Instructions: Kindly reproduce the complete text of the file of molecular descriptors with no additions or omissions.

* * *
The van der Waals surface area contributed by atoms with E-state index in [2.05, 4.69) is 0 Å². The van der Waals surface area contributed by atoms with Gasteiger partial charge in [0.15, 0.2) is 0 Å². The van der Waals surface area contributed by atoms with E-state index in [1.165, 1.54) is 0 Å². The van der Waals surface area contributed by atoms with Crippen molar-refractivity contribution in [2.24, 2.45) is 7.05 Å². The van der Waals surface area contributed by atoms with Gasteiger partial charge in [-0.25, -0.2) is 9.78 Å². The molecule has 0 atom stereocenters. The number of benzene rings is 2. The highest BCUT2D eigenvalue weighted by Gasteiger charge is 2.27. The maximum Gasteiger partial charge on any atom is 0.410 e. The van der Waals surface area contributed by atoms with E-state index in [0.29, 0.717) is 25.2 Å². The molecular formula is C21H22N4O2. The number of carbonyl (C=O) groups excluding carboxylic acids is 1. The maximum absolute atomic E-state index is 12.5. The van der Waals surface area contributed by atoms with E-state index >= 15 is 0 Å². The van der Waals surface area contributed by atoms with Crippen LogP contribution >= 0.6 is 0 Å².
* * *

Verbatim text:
The van der Waals surface area contributed by atoms with E-state index in [2.05, 4.69) is 0 Å². The van der Waals surface area contributed by atoms with Gasteiger partial charge in [0.15, 0.2) is 0 Å². The van der Waals surface area contributed by atoms with E-state index in [1.165, 1.54) is 0 Å². The van der Waals surface area contributed by atoms with Crippen molar-refractivity contribution in [2.24, 2.45) is 7.05 Å². The van der Waals surface area contributed by atoms with Gasteiger partial charge in [-0.25, -0.2) is 9.78 Å². The molecule has 0 atom stereocenters. The number of benzene rings is 2. The highest BCUT2D eigenvalue weighted by Gasteiger charge is 2.27. The maximum Gasteiger partial charge on any atom is 0.410 e. The van der Waals surface area contributed by atoms with E-state index in [0.29, 0.717) is 25.2 Å². The molecular formula is C21H22N4O2. The number of carbonyl (C=O) groups excluding carboxylic acids is 1. The maximum absolute atomic E-state index is 12.5. The van der Waals surface area contributed by atoms with E-state index >= 15 is 0 Å². The van der Waals surface area contributed by atoms with Crippen LogP contribution >= 0.6 is 0 Å².